Biointeractive’s Holiday Lectures on Science series brings current research into the classroom, bridging the gap between textbook science and real life science. The Biodiversity in the Age of Humans series asks powerful questions, such as: Are we witnessing a sixth mass extinction? What factors threaten ecosystems on land and in the sea? What are researchers doing to conserve biodiversity and ecosystems around the world? What tools do we have to avoid a global catastrophe? In six half-hour lectures, three leading scientists describe the state of biodiversity on our planet and how to face the great challenges that lie ahead.

  • National Geographic: Great Nature Project

    Where will you be May 15-25, 2015? Take part in a global snapshot of biodiversity with National Geographic’s Great Nature Project. With just four simple steps (see it, snap it, share it, and identify it), you can become a citizen scientist by sharing the biodiversity you see and experience from your unique point of view. Over time, this annual event will provide data that can be used to answer scientific questions or provide useful information to decision makers. Try using the mobile iNaturalist app, which is versioned for Spanish, French, Italian, Portuguese, Japanese, and Swedish. Get outside and share photos of your encounters with plants, animals, and fungi!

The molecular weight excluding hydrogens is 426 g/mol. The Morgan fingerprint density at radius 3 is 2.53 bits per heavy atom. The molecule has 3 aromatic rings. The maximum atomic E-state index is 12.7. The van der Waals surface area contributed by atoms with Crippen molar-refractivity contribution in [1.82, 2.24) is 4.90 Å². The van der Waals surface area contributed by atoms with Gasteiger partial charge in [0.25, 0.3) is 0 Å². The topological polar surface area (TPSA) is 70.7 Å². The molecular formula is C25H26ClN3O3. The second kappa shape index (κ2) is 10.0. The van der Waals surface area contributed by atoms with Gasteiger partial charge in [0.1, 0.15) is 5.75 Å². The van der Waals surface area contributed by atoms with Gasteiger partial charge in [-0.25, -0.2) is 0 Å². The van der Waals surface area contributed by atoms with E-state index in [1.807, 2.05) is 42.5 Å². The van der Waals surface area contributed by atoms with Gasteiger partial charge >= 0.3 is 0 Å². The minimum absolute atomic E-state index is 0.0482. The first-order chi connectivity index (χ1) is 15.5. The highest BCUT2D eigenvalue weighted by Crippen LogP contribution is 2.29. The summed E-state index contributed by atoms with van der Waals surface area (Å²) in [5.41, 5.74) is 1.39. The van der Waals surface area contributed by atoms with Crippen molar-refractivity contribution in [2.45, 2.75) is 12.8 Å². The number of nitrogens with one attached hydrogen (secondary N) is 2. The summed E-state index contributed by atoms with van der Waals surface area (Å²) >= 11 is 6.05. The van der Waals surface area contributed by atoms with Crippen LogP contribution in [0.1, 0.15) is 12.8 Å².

• PBS Kids Plum Landing

    A PBS KIDS environmental science project, PBS PLUM LANDING offers educators fun and engaging resources to get kids outside and connected to nature. Encourage kids to explore their local water systems, find out what happens to life in the desert, and investigate nature’s sounds and smells. Download PLUM LANDING’s free summer camp resources, including interactive games and videos. Furthermore, all of PLUM’s lesson plans are Next Generation Science (NGSS) standards aligned and easy for educators to plug and play throughout their summer programming.

  • Every Kid in a Park – Free Passes for 4th Graders

    Do you teach 4th grade students? Every Kid in a Park is a White House youth initiative to make sure that all 4th grade students and their families get a chance to experience the national parks in their communities. Teachers can visit www.everykidinapark.gov to download passes for your class, and find lesson plans and activity sheets. The Every Kid in a Park website is full of additional resources to help you plan the perfect trip for your students. Plus, check out Project Learning Tree’s suggestions for family activities.